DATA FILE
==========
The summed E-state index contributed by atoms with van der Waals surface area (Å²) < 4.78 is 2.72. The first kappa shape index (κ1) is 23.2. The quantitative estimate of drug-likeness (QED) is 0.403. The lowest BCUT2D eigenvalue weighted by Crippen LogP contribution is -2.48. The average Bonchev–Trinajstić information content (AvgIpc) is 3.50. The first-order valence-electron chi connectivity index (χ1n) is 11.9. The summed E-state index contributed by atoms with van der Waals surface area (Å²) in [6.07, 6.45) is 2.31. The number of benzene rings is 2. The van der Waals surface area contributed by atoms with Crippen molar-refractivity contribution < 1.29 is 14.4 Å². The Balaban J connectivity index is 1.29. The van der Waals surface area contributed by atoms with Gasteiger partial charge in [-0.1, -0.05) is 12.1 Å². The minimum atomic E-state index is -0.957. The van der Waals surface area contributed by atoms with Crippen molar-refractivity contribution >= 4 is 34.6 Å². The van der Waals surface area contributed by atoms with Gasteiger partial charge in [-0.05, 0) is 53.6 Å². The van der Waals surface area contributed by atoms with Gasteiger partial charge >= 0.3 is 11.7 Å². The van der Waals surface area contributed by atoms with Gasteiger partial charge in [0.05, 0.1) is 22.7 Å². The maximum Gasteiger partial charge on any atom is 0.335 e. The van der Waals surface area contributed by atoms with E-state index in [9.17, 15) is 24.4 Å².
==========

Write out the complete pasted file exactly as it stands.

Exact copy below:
The summed E-state index contributed by atoms with van der Waals surface area (Å²) < 4.78 is 2.72. The first kappa shape index (κ1) is 23.2. The quantitative estimate of drug-likeness (QED) is 0.403. The lowest BCUT2D eigenvalue weighted by Crippen LogP contribution is -2.48. The average Bonchev–Trinajstić information content (AvgIpc) is 3.50. The first-order valence-electron chi connectivity index (χ1n) is 11.9. The summed E-state index contributed by atoms with van der Waals surface area (Å²) in [6.07, 6.45) is 2.31. The number of benzene rings is 2. The van der Waals surface area contributed by atoms with Crippen molar-refractivity contribution < 1.29 is 14.4 Å². The Balaban J connectivity index is 1.29. The van der Waals surface area contributed by atoms with Gasteiger partial charge in [-0.1, -0.05) is 12.1 Å². The minimum atomic E-state index is -0.957. The van der Waals surface area contributed by atoms with Crippen molar-refractivity contribution >= 4 is 34.6 Å². The van der Waals surface area contributed by atoms with Gasteiger partial charge in [-0.05, 0) is 53.6 Å². The van der Waals surface area contributed by atoms with Gasteiger partial charge >= 0.3 is 11.7 Å². The van der Waals surface area contributed by atoms with Gasteiger partial charge in [0.05, 0.1) is 22.7 Å². The maximum Gasteiger partial charge on any atom is 0.335 e. The van der Waals surface area contributed by atoms with E-state index in [9.17, 15) is 24.4 Å².